What is energy? We use it in our cars, homes, and cell phones everyday, but we rarely take the time to think about what it is. One definition of energy is power; power that is derived from various physical or chemical resources that can be used in machines for all sorts of useful purposes. But where do we get this power and how do we get it out to people? Another way we can define energy is as a set of decisions about how to allocate resources, or as a way to analyze the history of a civilization, or even as a way to imagine the future. In this 5-week course, we’ll examine both technical and humanitarian definitions of energy. We’ll learn the mechanics behind some popular energy technologies (and even build some ourselves), and we’ll also learn the history behind where our energy system comes from, the economics behind how we allocate energy, and the ways that America’s energy system compares to that of other nations.
The early 20th century saw a major revolution in energy. New technologies created a surging demand for oil and electricity, and new methods of industrial production made it possible to generate huge amounts of both resources on location. This created a novel problem of how to get energy from the place it was generated to the people who wanted it. This course will analyze how Americans decided to solve that problem. Content in the course will rely heavily on the overlap between science, technology and history. We will explore case studies of historical sites such as the Hoover Dam, in order to illustrate important science topics such as conservation of energy.
You’ve probably heard the expression that chemistry is everything. But few people can appreciate how fundamental some elements are to our everyday lives. In this one-week course, students will begin with a brief introduction into how to classify elements on the periodic table using their atomic number and material structure. From there, our study will move into the investigation of three fundamentally important elements for our modern energy industry: carbon (gasoline), lithium (batteries), and silicon (electronics and solar panels). Through our journey we will discover why these elements are so useful for transferring energy, and why plausible alternatives are so hard to come by.
What is a solar panel? On a basic level these instruments are very simple to understand: the sun emits energy; solar panels capture that energy somehow and convert it into electricity. Unfortunately, the physics of how these incredible devices work is much more complicated than that, and we’ll only be able to scratch the surface. In this one week course, we will explore introductory physics topics such as work, power and conservation of energy through a lens of light and electric charge. We will then move into examining some of the solid-state properties of solar panels that allow them to create a flow of electrons when they are hit by sunlight. Finally, we will use the knowledge we have gained to hypothesize about how effective a solar panel would be in a circuit compared to other energy sources.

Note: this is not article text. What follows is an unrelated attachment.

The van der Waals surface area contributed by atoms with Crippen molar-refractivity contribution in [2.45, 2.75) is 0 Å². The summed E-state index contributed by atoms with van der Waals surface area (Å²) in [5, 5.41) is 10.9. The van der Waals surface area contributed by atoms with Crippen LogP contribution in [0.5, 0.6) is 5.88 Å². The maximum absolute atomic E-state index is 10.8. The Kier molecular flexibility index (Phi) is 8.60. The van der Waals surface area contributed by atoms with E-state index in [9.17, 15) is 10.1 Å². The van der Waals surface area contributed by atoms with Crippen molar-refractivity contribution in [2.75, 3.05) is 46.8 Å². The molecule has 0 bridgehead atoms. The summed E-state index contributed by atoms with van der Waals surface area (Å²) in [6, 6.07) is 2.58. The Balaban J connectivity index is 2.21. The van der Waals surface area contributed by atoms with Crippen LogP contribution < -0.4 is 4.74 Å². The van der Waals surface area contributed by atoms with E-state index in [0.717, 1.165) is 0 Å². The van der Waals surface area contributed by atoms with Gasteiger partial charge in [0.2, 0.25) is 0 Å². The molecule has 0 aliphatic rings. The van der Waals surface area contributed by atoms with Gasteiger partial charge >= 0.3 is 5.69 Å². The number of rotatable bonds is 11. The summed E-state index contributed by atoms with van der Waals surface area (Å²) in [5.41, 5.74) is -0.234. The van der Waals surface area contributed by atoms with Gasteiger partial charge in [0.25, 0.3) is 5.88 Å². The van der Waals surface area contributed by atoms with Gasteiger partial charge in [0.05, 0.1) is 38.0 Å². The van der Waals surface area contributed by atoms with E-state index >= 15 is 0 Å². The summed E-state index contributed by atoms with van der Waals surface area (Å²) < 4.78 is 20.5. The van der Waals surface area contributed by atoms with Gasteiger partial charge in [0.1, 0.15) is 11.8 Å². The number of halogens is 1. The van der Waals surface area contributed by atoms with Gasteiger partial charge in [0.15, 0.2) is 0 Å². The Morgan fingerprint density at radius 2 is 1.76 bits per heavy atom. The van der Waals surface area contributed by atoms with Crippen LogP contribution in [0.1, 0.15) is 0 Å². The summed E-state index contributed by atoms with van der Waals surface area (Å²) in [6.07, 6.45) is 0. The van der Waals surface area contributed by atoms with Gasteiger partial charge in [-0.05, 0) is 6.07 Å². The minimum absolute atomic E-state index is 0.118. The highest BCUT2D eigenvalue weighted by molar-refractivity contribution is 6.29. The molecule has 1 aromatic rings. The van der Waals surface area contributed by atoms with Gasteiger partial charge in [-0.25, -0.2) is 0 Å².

Energy is not a typical commodity. The first law of thermodynamics states that energy can never be created or destroyed; it can only be transferred from one place to another. This knowledge is incredibly useful for scientists and engineers, but it makes the business of selling energy very tricky. This course will analyze how energy is traded through a lens of decision-making processes by individual consumers, huge corporations, and entrepreneurial enterprises. We will analyze America’s current energy infrastructure, along with her place in the global market for oil. And then we will examine how individual decisions about household solar-panels and electric vehicles create potential uncertainties in a market that has been extremely constant for more than half a century.
The main purpose of this final, political science course is for students to use the knowledge they’ve learned over the past 4 weeks to think critically about major problems in our energy system and what might be done to combat those problems. Students will either participate in one of the week’s topical energy debates, or they will give a group presentation on energy practices in countries other than the U.S. Some of the topics for the debate may include: weighing the harmful effects of climate change against the harmful effects of mining for silicon, using hydroelectric dams in diverse ecosystems, a carbon tax, and the use of subsidies for solar panels. Students who choose to do a PowerPoint will report on some aspect of the current energy economies in either Germany, India or China. Participants will likely realize by the end of the course that there are no easy solutions to energy problems.